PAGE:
SMBs

Mastering the seven phases of a service call

Fixing the problem is only one part of the support visit. Jeff Dray outlines the seven phases of a service call. Following the same method for each ticket will help you tackle each task efficiently.

Some time ago I pondered the various phases of a support call and subsequently found myself on the other side of the fence, dealing with the resolution of the call in the field. It occurred to me that a similar procedure for dealing with the various stages of the call could be used. Here's my take on it.

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In order to deal with all my calls in a fairly uniform manner I have divided the phases of a customer visit into distinct tasks.

1. Notification.

Obviously the first phase is getting the call notification. Whether this is by phone or by a logging system, this is when you find out what you will be dealing with today. The first thing to do is to take note of the details of the call and make sure that all the necessary details are there, that you are the right person to have the call, and that it was correctly passed to you.

2. Acknowledgment.

Once you have understood the call, acknowledge it. This means that you should contact the person or people involved so that you can check that your understanding of the problem is correct. I have wasted a lot of time working on the assumption that the fault, as detailed in the call log, is correct and have started researching the problem, only to arrive at the customer to find that the person who entered the text missed the point completely. A few minutes talking to the customer can save a lot of time.

3. Expectations.

Advise the customer when you expect to be with them; make it clear that any ETA quoted is subject to unavoidable delays, such as traffic and, in one recent case, a herd of cows roaming loose in the road after they had kicked down a fence. Be a bit conservative in your predictions; it is better to arrive earlier because you were a bit pessimistic on your estimate of travel time rather than be late, having promised that you will be there "right away"!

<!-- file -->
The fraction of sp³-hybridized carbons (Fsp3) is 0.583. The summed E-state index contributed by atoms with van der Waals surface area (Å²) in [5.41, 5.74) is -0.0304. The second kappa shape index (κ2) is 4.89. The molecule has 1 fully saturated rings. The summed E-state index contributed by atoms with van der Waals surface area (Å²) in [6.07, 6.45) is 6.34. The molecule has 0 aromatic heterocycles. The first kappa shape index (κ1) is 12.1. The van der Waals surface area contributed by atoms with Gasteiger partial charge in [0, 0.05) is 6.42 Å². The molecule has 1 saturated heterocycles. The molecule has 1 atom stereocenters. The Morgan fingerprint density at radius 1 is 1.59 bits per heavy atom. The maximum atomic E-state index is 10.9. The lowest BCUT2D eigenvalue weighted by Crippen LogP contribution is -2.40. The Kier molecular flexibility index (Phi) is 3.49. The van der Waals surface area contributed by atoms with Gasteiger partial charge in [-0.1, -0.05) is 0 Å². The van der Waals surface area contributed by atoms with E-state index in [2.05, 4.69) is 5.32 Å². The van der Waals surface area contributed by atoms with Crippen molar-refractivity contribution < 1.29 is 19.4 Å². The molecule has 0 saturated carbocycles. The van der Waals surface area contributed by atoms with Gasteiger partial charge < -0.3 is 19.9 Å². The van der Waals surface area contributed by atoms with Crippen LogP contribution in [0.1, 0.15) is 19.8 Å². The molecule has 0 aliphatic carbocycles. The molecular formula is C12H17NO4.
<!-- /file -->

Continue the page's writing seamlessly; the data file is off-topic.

4. The journey.

With road fuel at £1.10 per liter in the UK, it is a good thing to plan your route carefully to avoid passing over the same ground twice. I often leave the town center calls until later in the morning as it is a lot easier to get into town once the early rush dies down. As with any plan, the route should be entirely flexible. I'm surprised how often a call comes in when I am in the area of the call. Today I had to stop as a large articulated truck was reversing into a factory gateway. While I was waiting, a call came in for the company whose truck it was! In this case I broke all my rules and went straight in, missing out phases 2, 3, and 4!

5. Arrival

The tone of the visit is set on arrival, so the way you appear at the customer's premises is crucial. I'm not talking about wearing a good suit or having shiny shoes but introducing yourself, explaining why you are there, and checking that, among other things, you are in the right place and the call is booked on the right equipment. It has happened that I have been sent to a customer's billing address, not the equipment site. I feel that my greeting can set the tone of the visit; if I can project a cheerful impression, it quite often rubs off on the customer.

6. The job itself.

Eventually you find yourself in front of the machine to be worked on. The first thing to do is assess the situation, confirm that the job is what you thought it was, and decide what needs to be done. Mentally prepare your action plan and tell the customer what it is. Do the job, then test the machine to make sure that the fix is a good one. I've seen it described this way: tell them what you are going to do, tell them what you are doing, then tell them what you have done.

7. Clearing up.

If you are anything like me, you have probably left a trail of jackets, glasses, screwdrivers, USB sticks, and important bits of paper all over your work territory. Getting into the habit of packing away carefully, putting your jacket back on, checking for car keys and glasses, and so on should be a part of the call process, not something that you do when you don't forget. Wrap the call up with the customer, including, if necessary, obtaining a signature from them and giving any last bits of advice. Clear the call down on the system and leave.

For your next call, start again at the beginning and repeat either until there are no more jobs or until it gets dark and you have to go home. Handle all your calls to a set routine, and you will find that your day proceeds much more rationally with fewer things left to chance.

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